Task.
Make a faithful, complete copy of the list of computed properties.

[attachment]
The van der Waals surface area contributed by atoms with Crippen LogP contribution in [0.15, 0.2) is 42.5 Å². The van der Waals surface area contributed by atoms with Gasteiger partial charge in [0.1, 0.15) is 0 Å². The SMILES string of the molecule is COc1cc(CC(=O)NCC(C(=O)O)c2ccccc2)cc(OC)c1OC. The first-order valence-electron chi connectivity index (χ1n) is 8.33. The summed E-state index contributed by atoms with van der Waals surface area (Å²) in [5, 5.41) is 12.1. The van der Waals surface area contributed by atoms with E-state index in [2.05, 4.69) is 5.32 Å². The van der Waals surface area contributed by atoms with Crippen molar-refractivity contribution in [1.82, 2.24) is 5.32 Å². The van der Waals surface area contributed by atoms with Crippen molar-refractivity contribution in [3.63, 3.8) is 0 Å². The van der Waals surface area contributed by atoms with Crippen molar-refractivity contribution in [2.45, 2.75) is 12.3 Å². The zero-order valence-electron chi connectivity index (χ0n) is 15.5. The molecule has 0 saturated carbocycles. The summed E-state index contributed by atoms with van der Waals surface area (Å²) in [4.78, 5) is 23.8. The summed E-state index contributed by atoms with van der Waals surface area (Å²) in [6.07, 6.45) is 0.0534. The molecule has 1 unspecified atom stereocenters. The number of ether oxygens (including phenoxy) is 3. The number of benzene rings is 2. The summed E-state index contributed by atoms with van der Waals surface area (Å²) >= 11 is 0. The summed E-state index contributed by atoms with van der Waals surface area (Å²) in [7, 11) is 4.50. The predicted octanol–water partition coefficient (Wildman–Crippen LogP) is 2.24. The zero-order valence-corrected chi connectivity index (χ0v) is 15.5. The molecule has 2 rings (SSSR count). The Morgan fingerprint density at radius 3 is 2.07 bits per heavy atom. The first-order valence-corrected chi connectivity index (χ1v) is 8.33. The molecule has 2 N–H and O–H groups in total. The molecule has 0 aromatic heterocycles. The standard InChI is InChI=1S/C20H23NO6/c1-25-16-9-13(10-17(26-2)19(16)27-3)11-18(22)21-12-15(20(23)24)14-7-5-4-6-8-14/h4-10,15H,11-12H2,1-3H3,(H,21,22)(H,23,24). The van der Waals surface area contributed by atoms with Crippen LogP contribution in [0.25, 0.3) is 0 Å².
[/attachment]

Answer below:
The van der Waals surface area contributed by atoms with Crippen LogP contribution in [0.15, 0.2) is 42.5 Å². The van der Waals surface area contributed by atoms with Gasteiger partial charge in [0.1, 0.15) is 0 Å². The SMILES string of the molecule is COc1cc(CC(=O)NCC(C(=O)O)c2ccccc2)cc(OC)c1OC. The first-order valence-electron chi connectivity index (χ1n) is 8.33. The summed E-state index contributed by atoms with van der Waals surface area (Å²) in [5, 5.41) is 12.1. The van der Waals surface area contributed by atoms with E-state index in [2.05, 4.69) is 5.32 Å². The van der Waals surface area contributed by atoms with Crippen molar-refractivity contribution in [1.82, 2.24) is 5.32 Å². The van der Waals surface area contributed by atoms with Crippen molar-refractivity contribution in [3.63, 3.8) is 0 Å². The van der Waals surface area contributed by atoms with Crippen molar-refractivity contribution in [2.45, 2.75) is 12.3 Å². The zero-order valence-electron chi connectivity index (χ0n) is 15.5. The molecule has 0 saturated carbocycles. The summed E-state index contributed by atoms with van der Waals surface area (Å²) in [4.78, 5) is 23.8. The summed E-state index contributed by atoms with van der Waals surface area (Å²) in [6.07, 6.45) is 0.0534. The molecule has 1 unspecified atom stereocenters. The number of ether oxygens (including phenoxy) is 3. The number of benzene rings is 2. The summed E-state index contributed by atoms with van der Waals surface area (Å²) >= 11 is 0. The summed E-state index contributed by atoms with van der Waals surface area (Å²) in [7, 11) is 4.50. The predicted octanol–water partition coefficient (Wildman–Crippen LogP) is 2.24. The zero-order valence-corrected chi connectivity index (χ0v) is 15.5. The molecule has 2 rings (SSSR count). The Morgan fingerprint density at radius 3 is 2.07 bits per heavy atom. The first-order valence-corrected chi connectivity index (χ1v) is 8.33. The molecule has 2 N–H and O–H groups in total. The molecule has 0 aromatic heterocycles. The standard InChI is InChI=1S/C20H23NO6/c1-25-16-9-13(10-17(26-2)19(16)27-3)11-18(22)21-12-15(20(23)24)14-7-5-4-6-8-14/h4-10,15H,11-12H2,1-3H3,(H,21,22)(H,23,24). The van der Waals surface area contributed by atoms with Crippen LogP contribution in [0.25, 0.3) is 0 Å².